The past few years have seen a strong movement toward blended learning curricula aimed at cost-effective skill building via e-learning and classroom learning. Typically, organizations supplement classroom learning with e-learning targeted at knowledge acquisition to create a baseline level of understanding before participants attend classroom programs. While the focus has been on developing these e-learning capabilities, it is time to revisit how classroom learning is conducted to ensure that maximum benefits are realized.
With the wide acceptance of technology usage over the past 10 to 15 years, many classroom programs have evolved into presentation-based formats driven by PowerPoint slides. Research has indicated that this is not an effective way to learn, build skills or, more importantly, retain knowledge. The negative impact is even greater from a business perspective, due to the cost of bringing people into a central location to passively listen to presentations they most likely will not remember.
How do you craft an engaging classroom learning experience that will increase the retention of knowledge and maximize limited learning dollars? The key is to create a situation in the classroom that simulates a real-life experience. Simulating reality provides a context for learners to retain the information and develop skills. It is similar to an apprenticeship employment model or on-the job training. It is important to emphasize that simulations are not case studies. A case study encourages participants to take an external view to the problem by neatly summarizing salient information in a concise package. A simulation requires the participant to become intrinsically involved in the situation by completing a task or deliverable using data and inputs as they would appear in a real work environment. Developing this real-life context is the key to skill development and retention.
There are three primary design components to a classroom-based simulation: task, data and time. The first step is to identify the skills participants should develop during the program and then decompose those skills into specific tasks to be completed. The second step is to identify the data needed to support the completion of those tasks and the format that data is most likely to take (e-mail, system reports, articles, interviews). Realistic data is the key to learning development during a simulation because it requires participants to distill the relevant pieces of information from different sources and then interpret the data. The third step is to evaluate whether there is enough data to support the task required in the allotted time. This component helps to create a realistic atmosphere by introducing enough time pressure to make the task manageable, yet challenging.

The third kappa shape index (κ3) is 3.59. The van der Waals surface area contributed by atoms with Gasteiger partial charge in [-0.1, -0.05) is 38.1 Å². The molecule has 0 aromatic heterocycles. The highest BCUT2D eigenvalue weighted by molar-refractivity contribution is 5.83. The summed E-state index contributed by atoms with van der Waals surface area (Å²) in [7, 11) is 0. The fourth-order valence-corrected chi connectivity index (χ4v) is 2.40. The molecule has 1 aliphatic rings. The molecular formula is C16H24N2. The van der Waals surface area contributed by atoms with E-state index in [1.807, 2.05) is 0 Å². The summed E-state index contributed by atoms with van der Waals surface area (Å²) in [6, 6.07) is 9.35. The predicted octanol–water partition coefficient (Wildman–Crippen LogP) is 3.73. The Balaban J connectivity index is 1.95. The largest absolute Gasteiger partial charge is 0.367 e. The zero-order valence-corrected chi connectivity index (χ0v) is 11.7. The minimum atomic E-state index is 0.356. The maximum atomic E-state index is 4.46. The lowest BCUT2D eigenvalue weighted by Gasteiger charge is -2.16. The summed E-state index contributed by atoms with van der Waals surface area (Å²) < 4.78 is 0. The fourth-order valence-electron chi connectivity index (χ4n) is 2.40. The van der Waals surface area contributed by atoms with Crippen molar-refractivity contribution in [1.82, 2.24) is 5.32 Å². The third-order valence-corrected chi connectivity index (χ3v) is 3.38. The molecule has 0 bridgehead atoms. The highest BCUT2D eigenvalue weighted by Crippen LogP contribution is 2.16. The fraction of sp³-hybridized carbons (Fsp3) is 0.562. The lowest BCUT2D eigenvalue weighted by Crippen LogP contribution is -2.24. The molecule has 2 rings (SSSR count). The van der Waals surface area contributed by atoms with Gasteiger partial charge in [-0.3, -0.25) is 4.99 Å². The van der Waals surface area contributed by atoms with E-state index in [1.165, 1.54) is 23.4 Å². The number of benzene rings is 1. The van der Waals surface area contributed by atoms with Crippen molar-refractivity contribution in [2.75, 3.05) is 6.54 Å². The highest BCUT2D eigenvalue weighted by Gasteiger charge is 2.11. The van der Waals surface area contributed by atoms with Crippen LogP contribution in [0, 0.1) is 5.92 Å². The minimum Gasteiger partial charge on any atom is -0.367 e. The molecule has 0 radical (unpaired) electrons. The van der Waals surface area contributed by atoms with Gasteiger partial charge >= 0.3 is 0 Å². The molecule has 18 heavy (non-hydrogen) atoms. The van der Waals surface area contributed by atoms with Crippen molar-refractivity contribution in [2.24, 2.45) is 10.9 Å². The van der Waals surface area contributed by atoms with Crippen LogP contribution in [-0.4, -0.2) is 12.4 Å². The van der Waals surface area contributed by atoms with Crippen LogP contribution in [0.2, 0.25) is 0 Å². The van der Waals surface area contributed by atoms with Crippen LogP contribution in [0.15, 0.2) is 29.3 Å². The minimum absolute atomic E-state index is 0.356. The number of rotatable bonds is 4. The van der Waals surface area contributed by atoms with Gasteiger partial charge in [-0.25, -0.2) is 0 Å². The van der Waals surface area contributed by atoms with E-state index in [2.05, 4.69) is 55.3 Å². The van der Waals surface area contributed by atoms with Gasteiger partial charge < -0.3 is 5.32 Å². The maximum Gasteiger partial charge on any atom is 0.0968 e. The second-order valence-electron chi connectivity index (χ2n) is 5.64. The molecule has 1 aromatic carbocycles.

After the design phase, developing realistic data is critical to the effectiveness of the simulation and often consumes a significant portion of the development cycle. There are three approaches to data creation: dynamic, static and fabricated. Dynamic data is perhaps the easiest to develop because it requires participants to gather their own data. For example, participants asked to perform an external market analysis for a specific organization can turn to the Internet and gather current market data. Static data development involves gathering real-life data and “freezing” it at a point in time. For example, if the task is to revise the sales budget, the learning team would gather the data at a specific point in time, freeze it and then distribute the data during the learning session. Fabricated data development is the most time-intensive and requires the most creativity and imagination because it requires the learning team to create an entire set of fictitious data to support each task. For example, if participants are asked to evaluate the organization’s annual operational performance in the call center, the data required would involve fabricating call queue statistics, operational reports and so on. Creating each piece of data is relatively straightforward. The challenge is to make sure the different data pieces are in sync and create the story with the problem areas you want participants to address.
There are many other design and development considerations that go into making a robust simulation that can withstand the scrutiny of many participants. These simulations can be created for individuals or teams, and can be scaled up to roll out to hundreds of participants simultaneously using a team-based format. It is important to emphasize that the main objective of a learning event is to enhance employee performance. Simulations are the most effective means of developing employee skills that will be retained after the learning event and ultimately, help enhance the overall performance of the business.
Nick van Dam is Deloitte’s global chief learning officer and learning consultant in the Human Capital Practice. Mary Andrade is a senior learning manager within Deloitte and is an expert in designing classroom-based simulations. For more information, e-mail Nick at firstname.lastname@example.org.
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